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Ballad and Songs
3. The sun was fast setting far o'er the blue sea
While I was a-wandering with my Little Mohea; Together we rambled, together we roamed,
Till we came to the cottage in the Cocoanut Grove.
4. And this kind expression she made unto me:
"I'll teach you the language of the Little Mohea; It's go no more roaming far o'er the blue sea
And dwell in the cottage with the Little Mohea."
5. It was early one morning, a morning in May;
It grieved my heart sadly these words for to say: "I'm going to leave you, my Little Mohea,
I have a lover far o'er the blue sea And I'll not forsake her, for I know she loves me;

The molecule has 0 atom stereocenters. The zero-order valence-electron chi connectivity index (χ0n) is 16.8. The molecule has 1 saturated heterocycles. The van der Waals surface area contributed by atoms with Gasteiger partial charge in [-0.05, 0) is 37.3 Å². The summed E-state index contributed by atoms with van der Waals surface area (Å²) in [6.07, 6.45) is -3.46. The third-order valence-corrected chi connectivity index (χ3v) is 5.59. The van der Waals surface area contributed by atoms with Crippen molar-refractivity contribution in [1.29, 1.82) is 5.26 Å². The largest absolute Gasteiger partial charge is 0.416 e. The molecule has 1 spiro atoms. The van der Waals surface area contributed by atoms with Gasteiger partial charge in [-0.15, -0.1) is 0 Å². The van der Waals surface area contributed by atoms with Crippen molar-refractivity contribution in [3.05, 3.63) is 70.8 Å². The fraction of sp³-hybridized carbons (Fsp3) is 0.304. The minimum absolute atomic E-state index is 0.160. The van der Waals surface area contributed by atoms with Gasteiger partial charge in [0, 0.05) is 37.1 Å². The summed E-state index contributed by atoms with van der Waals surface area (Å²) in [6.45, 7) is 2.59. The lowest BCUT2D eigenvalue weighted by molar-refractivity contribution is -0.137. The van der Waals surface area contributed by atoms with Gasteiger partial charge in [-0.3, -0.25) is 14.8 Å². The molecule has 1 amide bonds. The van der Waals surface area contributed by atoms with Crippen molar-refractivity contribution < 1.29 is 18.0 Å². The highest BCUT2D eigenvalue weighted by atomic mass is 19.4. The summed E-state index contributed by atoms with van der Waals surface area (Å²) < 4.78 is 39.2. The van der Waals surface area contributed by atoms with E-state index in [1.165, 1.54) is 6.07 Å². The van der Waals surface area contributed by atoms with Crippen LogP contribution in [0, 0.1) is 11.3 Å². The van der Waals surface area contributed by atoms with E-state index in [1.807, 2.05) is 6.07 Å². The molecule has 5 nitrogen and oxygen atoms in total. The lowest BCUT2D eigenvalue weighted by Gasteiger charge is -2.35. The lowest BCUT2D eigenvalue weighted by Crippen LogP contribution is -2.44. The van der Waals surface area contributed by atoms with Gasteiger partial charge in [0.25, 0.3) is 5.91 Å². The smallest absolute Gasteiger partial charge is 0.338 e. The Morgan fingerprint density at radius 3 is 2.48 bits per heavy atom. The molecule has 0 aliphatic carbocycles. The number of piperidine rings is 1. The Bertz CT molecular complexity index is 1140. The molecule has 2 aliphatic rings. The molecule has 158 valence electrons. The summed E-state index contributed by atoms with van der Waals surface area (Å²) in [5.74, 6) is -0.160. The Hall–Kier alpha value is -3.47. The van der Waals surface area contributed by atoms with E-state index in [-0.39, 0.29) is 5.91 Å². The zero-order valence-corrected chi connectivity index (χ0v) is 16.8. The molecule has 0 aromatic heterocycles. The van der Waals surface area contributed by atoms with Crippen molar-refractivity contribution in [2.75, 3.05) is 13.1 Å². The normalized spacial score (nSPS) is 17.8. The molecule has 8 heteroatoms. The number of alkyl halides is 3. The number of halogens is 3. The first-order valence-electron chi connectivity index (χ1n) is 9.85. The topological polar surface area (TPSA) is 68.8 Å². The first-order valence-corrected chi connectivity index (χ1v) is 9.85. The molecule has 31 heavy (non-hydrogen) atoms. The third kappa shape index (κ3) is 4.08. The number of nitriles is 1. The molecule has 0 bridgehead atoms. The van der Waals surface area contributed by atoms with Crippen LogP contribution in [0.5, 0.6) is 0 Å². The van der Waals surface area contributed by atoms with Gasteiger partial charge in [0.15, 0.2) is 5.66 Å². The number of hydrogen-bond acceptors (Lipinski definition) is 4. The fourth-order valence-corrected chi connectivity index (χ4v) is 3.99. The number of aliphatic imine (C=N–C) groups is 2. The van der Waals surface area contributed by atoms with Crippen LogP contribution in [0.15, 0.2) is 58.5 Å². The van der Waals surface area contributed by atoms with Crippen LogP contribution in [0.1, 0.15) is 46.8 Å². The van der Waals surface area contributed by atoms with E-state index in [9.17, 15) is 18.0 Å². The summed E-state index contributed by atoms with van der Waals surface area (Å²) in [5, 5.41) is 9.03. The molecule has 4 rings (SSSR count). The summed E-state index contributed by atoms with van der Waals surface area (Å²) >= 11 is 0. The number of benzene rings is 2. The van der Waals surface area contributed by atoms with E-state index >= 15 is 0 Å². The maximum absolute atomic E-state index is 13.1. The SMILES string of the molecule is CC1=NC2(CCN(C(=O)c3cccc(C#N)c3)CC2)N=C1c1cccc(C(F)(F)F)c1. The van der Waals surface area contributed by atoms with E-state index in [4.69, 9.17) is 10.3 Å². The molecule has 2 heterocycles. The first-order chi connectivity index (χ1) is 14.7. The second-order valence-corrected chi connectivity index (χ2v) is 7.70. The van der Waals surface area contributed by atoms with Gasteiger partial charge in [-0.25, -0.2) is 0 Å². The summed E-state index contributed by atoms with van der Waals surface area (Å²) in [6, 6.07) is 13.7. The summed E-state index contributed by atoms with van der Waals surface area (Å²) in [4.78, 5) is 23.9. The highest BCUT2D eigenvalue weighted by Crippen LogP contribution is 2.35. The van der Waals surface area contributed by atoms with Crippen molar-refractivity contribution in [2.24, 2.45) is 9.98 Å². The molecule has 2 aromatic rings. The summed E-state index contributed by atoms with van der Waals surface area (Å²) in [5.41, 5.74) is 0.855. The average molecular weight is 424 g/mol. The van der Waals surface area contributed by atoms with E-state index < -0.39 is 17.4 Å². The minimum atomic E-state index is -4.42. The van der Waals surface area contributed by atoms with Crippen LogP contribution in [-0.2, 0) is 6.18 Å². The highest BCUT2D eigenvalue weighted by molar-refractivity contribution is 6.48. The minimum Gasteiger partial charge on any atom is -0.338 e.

Her heart is as true as the Little Mohea."
6. The last time I saw her she stood on the sand
And as my ship passed her she waved me her hand, Saying, "When you have landed on your native shore, Think of the Little Mohea in the Cocoanut Grove."
7. And when I had landed on my native shore
With friends and relations around me once more, I gazed all around me but none could I see
That could compare with my Little Mohea.
8. The girl I thought loved me proved untrue to me;
I turned my course backward far o'er the blue sea; I turned my course backward far o'er the blue sea To dwell in the cottage with my Little Mohea.
Obtained August 1, 1930, from Mrs. Ewart Wilson, wife of the grandson of "Big Tom" Wilson, famed hunter of the Black Mountains and the man who found Professor Mitchell when he lost his life while taking observations on Mt. Mitchell. Mrs. Wilson's address is Pensacola, North Carolina is on the Cane River at the western base of Mt. Mitchell.
1. As I went out walking for pleasure one day In sweet recreation to while time away; As I sat amusing myself on the grass, Oh, who should I spy but a fair Indian lass.